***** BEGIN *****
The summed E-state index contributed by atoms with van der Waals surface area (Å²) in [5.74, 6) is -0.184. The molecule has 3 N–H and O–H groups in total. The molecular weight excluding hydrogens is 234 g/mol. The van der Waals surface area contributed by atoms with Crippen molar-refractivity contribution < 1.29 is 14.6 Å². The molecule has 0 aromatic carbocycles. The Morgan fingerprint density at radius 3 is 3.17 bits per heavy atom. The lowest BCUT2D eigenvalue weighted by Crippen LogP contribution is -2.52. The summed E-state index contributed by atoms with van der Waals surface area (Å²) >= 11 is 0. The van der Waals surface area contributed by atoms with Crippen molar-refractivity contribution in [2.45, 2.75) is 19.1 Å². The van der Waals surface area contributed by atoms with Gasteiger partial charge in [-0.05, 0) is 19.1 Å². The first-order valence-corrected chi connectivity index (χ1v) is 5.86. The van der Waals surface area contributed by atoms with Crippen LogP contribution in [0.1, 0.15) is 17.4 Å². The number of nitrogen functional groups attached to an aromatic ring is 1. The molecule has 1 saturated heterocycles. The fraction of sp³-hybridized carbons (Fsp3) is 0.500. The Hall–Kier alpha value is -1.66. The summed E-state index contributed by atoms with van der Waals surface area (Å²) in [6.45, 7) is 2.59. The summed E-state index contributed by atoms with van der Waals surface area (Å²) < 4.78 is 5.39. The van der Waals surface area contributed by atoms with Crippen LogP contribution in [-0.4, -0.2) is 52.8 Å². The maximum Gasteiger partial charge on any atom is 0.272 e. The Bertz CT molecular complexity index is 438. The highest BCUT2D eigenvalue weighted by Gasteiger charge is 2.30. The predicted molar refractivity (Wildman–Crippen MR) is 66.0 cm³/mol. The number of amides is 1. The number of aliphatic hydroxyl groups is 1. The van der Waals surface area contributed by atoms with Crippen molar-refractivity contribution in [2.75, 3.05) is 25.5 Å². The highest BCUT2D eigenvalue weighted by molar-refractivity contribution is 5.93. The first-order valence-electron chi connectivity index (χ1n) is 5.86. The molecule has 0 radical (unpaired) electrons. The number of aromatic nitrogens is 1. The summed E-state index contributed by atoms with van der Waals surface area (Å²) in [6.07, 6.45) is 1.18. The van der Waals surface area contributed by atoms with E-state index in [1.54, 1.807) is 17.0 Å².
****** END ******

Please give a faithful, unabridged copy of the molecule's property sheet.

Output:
The summed E-state index contributed by atoms with van der Waals surface area (Å²) in [5.74, 6) is -0.184. The molecule has 3 N–H and O–H groups in total. The molecular weight excluding hydrogens is 234 g/mol. The van der Waals surface area contributed by atoms with Crippen molar-refractivity contribution < 1.29 is 14.6 Å². The molecule has 0 aromatic carbocycles. The Morgan fingerprint density at radius 3 is 3.17 bits per heavy atom. The lowest BCUT2D eigenvalue weighted by Crippen LogP contribution is -2.52. The summed E-state index contributed by atoms with van der Waals surface area (Å²) >= 11 is 0. The van der Waals surface area contributed by atoms with Crippen molar-refractivity contribution in [2.45, 2.75) is 19.1 Å². The van der Waals surface area contributed by atoms with Gasteiger partial charge in [-0.05, 0) is 19.1 Å². The first-order valence-corrected chi connectivity index (χ1v) is 5.86. The van der Waals surface area contributed by atoms with Crippen LogP contribution in [0.1, 0.15) is 17.4 Å². The number of nitrogen functional groups attached to an aromatic ring is 1. The molecule has 1 saturated heterocycles. The fraction of sp³-hybridized carbons (Fsp3) is 0.500. The Hall–Kier alpha value is -1.66. The summed E-state index contributed by atoms with van der Waals surface area (Å²) in [6.45, 7) is 2.59. The summed E-state index contributed by atoms with van der Waals surface area (Å²) < 4.78 is 5.39. The van der Waals surface area contributed by atoms with Crippen LogP contribution in [-0.4, -0.2) is 52.8 Å². The maximum Gasteiger partial charge on any atom is 0.272 e. The Bertz CT molecular complexity index is 438. The highest BCUT2D eigenvalue weighted by Gasteiger charge is 2.30. The predicted molar refractivity (Wildman–Crippen MR) is 66.0 cm³/mol. The number of amides is 1. The number of aliphatic hydroxyl groups is 1. The van der Waals surface area contributed by atoms with Crippen molar-refractivity contribution in [2.75, 3.05) is 25.5 Å². The highest BCUT2D eigenvalue weighted by molar-refractivity contribution is 5.93. The first-order valence-electron chi connectivity index (χ1n) is 5.86. The molecule has 0 radical (unpaired) electrons. The number of aromatic nitrogens is 1. The summed E-state index contributed by atoms with van der Waals surface area (Å²) in [6.07, 6.45) is 1.18. The van der Waals surface area contributed by atoms with E-state index in [1.54, 1.807) is 17.0 Å².